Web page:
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reasonable mind that it is a doctrine as I do, with our church, that it is 'a full, of truth. In prosecuting this design, and satisfaction, for the sins of the whole
perfect, and sufficient sacrifice, oblation, he begins with stating its intimate world. I may go further, which 1 do and inseparable connexion with the not, and express my belief that this death Christian system, and then endea- is an exact equivalent, in point of suffering, vours to disencumber it of extra- for the penalty of man's transgression : neous matter, confining it to the
may refine even upon this, and contend
that there was, to the most minute numethree following propositions: first, rical calculation, an equality between the that the death of Christ was an sufferings of Christ and the punishment expiatory sacrifice ; secondly, that due to every sin, of every individual who God, out of regard to it, may in and that if more or fewer than this num
shall be ultimately saved by Jesus Christ : perfect consistency with his moral go- ber had been intended to be saved, a provernment, pardon sin ; and, thirdly, portionably greater or less degree of sufferthat it is in consideration of this ing must have been endured: but no part expiatory sacrifice that he actually orthodox Christian contends with the op
of this is common ground, on which the does pardon sin. Mr. Jerram thus ponents of the doctrine of the atonement: avoids all dispute about the term it is peculiar to Christians among them“ satisfaction as implying a full selves, and the whole may be affirmed or equivalent to Divine Justice for denied, without in the least affecting the the demerit of sin, and main- authority.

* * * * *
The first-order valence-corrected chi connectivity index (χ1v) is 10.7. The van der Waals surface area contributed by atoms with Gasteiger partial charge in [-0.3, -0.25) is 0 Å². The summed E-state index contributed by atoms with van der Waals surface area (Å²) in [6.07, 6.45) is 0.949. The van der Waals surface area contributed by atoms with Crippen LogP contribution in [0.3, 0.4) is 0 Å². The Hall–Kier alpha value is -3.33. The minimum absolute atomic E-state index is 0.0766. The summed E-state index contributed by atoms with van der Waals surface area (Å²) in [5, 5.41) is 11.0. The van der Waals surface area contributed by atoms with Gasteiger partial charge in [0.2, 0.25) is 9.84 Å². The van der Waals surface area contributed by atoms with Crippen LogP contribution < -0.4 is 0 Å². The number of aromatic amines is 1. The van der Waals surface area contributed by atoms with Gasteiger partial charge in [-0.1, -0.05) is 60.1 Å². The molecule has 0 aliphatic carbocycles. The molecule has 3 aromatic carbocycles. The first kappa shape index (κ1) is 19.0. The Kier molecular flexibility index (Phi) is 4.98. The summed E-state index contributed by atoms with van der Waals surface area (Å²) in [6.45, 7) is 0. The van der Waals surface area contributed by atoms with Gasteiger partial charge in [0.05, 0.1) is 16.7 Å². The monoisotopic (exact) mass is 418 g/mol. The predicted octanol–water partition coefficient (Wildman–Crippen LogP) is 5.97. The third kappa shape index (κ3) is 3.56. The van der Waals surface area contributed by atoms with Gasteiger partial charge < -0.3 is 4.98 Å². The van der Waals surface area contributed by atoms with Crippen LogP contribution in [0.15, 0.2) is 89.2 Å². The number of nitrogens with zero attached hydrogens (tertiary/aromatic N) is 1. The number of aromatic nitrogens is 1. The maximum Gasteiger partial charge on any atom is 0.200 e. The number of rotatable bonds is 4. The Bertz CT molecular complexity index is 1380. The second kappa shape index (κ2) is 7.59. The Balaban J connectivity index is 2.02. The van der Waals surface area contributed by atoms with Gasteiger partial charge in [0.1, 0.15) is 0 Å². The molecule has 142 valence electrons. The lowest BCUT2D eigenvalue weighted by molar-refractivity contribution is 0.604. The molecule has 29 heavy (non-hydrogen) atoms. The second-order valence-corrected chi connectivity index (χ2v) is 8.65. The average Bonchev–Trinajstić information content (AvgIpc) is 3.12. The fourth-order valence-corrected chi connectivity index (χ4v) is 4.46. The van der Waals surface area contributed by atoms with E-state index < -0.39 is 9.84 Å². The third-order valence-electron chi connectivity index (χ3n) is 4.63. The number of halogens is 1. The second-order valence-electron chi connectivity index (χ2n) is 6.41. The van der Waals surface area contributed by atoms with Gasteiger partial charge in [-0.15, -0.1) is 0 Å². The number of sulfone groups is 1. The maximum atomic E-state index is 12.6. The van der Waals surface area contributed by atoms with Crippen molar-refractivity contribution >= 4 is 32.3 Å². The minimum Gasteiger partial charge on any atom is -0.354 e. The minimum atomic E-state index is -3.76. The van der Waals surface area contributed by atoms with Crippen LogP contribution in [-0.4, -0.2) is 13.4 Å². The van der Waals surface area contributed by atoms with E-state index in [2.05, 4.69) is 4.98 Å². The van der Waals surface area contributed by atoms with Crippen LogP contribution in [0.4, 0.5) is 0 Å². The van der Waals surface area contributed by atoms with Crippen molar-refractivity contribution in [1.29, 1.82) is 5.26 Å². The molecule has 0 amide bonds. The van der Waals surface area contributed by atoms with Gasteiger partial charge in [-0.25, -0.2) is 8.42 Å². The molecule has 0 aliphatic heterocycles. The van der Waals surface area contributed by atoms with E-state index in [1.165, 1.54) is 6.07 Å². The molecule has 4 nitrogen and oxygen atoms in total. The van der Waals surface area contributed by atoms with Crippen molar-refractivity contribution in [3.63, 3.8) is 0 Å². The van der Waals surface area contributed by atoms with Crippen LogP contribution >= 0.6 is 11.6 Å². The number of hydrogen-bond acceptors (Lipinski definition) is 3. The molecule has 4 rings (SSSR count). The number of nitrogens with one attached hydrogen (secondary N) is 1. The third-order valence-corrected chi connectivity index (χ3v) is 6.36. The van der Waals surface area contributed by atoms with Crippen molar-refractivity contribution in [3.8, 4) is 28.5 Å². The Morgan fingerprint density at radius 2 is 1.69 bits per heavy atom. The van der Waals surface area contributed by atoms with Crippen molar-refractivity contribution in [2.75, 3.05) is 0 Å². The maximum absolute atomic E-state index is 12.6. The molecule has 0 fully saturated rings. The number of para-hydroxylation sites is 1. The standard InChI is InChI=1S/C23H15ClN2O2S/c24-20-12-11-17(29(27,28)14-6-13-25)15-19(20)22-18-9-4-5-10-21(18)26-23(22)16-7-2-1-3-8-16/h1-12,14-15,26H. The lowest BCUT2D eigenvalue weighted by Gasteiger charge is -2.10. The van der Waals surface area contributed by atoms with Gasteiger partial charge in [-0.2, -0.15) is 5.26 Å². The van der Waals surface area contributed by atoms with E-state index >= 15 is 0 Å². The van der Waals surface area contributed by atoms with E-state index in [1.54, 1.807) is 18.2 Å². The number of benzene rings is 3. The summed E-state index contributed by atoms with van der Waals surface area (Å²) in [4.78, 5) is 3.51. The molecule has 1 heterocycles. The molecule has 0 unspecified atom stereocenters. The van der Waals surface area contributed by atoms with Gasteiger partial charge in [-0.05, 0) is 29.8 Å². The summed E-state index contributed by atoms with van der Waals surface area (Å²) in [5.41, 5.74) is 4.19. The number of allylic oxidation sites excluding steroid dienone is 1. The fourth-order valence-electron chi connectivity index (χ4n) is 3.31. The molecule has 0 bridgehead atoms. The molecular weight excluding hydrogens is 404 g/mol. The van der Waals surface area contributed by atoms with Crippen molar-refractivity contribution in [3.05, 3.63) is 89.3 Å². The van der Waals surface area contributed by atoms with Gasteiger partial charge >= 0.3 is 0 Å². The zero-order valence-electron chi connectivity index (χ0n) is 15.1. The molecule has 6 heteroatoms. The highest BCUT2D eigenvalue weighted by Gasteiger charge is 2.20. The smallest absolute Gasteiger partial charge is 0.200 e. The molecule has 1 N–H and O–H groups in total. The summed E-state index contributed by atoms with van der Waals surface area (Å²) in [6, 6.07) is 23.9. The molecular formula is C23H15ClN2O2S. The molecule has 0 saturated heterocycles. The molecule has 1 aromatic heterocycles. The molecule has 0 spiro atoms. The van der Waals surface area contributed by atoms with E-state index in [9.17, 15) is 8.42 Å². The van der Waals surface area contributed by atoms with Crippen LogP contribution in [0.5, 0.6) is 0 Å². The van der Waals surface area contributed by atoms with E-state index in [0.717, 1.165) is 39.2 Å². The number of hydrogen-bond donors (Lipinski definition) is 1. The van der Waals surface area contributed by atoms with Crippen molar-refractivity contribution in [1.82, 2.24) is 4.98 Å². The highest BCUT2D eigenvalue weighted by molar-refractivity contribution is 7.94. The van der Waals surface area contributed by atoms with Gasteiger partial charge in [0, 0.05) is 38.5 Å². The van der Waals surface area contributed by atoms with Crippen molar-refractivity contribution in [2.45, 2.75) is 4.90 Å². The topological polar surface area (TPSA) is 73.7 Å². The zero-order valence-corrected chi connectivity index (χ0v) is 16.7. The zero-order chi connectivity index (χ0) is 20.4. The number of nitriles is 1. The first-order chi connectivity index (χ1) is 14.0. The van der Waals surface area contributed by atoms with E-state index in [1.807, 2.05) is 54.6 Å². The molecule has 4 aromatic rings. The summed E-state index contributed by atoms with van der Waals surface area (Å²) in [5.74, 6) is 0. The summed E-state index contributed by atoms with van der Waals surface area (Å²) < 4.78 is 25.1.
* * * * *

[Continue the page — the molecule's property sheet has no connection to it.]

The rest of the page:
grand question, as resting on scriptural tains that whether the notion of “I cannot dismiss this subject, without satisfaction be or be not true, it lamenting the evil which has resulted from does not affect the scriptural doc- clear and plain statements of the Holy
carrying points of doctrine beyond the trine of the atonement. The sub- Scriptures. There is a constant tendency ject is of so much importance, that in our nature to be wise above what is before we proceed, we must allow written ;' and to push arguments, and to Mr. Jerram to state his own views, authorized by any fair construction of the
draw inferences, which are altogether unand the grounds on which he places word of God. The resułt has been perthe doctrine.
nicious, not only in the strife and debate